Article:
by Howard Hain
What if someone handed you a child?
A small child.
A tiny child.
A few hours…a few minutes old.
What if you were the only one that the child could be handed to?
No one else around to help.
Would you receive that child into your arms?
There’s no sterilized room, no sanitary precautions, no sink, not even a bar of soap—just plain old you, a bunch of imperfect circumstances, and a poor tiny child that needs to be embraced.
You know what you would do.
Even if your hands were filthy, completely covered in soot and mud, you know what you would do.
You’d quickly rub your hands against your pants or shirt and wipe away the obvious dirt.
Then you’d hold out your hands.
Yes. You would.
We all would.
That’s what makes us human.
That’s what makes us children of God.
We’d do what we could with what we have to help an innocent child.
We know that “cleanliness” in such cases really doesn’t matter. For even if the circumstances were “perfect” we’d still have that uneasy feeling. That feeling that we’re not worthy to hold such innocence, to be entrusted with such treasure.
It’s a holy hesitancy that only true humility can bear.
Yet, it’s the necessity to help, the clear need for our assistance—the abundantly clear reality that we’re the only “hands” on deck—that drives us to overcome such holy and righteous fear—a fear that reveals just how poor we really are, much poorer in fact than even the helpless child we are about to embrace.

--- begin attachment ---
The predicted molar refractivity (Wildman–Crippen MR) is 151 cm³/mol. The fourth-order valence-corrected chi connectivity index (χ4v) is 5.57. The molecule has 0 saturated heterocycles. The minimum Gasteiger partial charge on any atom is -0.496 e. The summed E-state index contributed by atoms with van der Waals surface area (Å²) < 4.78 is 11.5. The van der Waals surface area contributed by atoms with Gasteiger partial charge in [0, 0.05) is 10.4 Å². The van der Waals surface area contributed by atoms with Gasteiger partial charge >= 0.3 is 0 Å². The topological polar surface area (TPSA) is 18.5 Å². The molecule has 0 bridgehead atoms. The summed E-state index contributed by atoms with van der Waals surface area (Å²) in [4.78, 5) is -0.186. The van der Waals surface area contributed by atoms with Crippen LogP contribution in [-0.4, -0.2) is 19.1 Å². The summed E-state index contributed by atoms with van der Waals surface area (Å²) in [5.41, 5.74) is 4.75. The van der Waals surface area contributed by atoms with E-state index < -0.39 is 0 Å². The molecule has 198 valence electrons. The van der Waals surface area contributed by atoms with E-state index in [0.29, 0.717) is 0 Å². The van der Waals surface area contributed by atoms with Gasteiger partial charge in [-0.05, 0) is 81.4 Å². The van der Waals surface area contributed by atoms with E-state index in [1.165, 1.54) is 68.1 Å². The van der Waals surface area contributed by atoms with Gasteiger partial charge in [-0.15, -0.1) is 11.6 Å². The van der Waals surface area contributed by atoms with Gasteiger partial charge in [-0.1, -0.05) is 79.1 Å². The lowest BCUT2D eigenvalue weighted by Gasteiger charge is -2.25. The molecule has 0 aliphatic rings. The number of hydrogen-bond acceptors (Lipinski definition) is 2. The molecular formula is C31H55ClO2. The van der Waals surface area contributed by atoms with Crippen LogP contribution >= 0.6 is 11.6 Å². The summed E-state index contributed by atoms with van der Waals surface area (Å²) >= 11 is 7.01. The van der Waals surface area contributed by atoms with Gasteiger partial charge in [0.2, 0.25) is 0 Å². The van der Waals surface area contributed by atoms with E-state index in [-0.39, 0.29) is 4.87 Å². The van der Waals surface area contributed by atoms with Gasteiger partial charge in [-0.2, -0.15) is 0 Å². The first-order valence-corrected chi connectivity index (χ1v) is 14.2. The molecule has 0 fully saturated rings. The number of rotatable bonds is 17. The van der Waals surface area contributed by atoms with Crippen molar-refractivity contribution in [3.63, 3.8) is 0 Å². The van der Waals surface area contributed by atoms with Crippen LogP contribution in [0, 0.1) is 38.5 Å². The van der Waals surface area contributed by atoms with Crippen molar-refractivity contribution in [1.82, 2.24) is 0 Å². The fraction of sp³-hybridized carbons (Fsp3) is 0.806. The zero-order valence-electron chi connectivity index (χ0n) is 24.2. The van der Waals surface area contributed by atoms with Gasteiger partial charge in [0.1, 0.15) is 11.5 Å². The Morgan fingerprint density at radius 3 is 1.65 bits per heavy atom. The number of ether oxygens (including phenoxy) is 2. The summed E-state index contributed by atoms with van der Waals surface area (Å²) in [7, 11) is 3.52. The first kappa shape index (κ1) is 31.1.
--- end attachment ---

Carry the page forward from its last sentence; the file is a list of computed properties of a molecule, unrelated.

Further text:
It is preciously this beautiful fear of God that propels us to love boldly—to boldly reach out beyond ourselves, to boldly become part of God’s mystical body, to become His very arms and hands—to embody Divine Love Itself—that perfect love of the eternal Father for each and every child ever created.
For it is the Father’s love that creates us, and sustains us, and longs to flow through us.
We just sometimes need extreme circumstances—ridiculously obvious situations—in order to tap the needed courage to let it to flow beyond our own borders and into those around us.
You are in such a situation. Right now.
We all are.
This very moment.
No matter where you are or what you’re doing.
Such a situation is at hand.
A child, a new born—cold, hungry, and without a home—desperately needs to be held.
Quick then, wipe your dirty hands, make due with what you’ve got—believe the Word of God, it’s good enough—now hold out your hands.
You’re clean enough to care.
Howard Hain is a contemplative layman, husband, and father. He blogs at http://www.howardhain.com
Follow Howard on Twitter @HowardDHain
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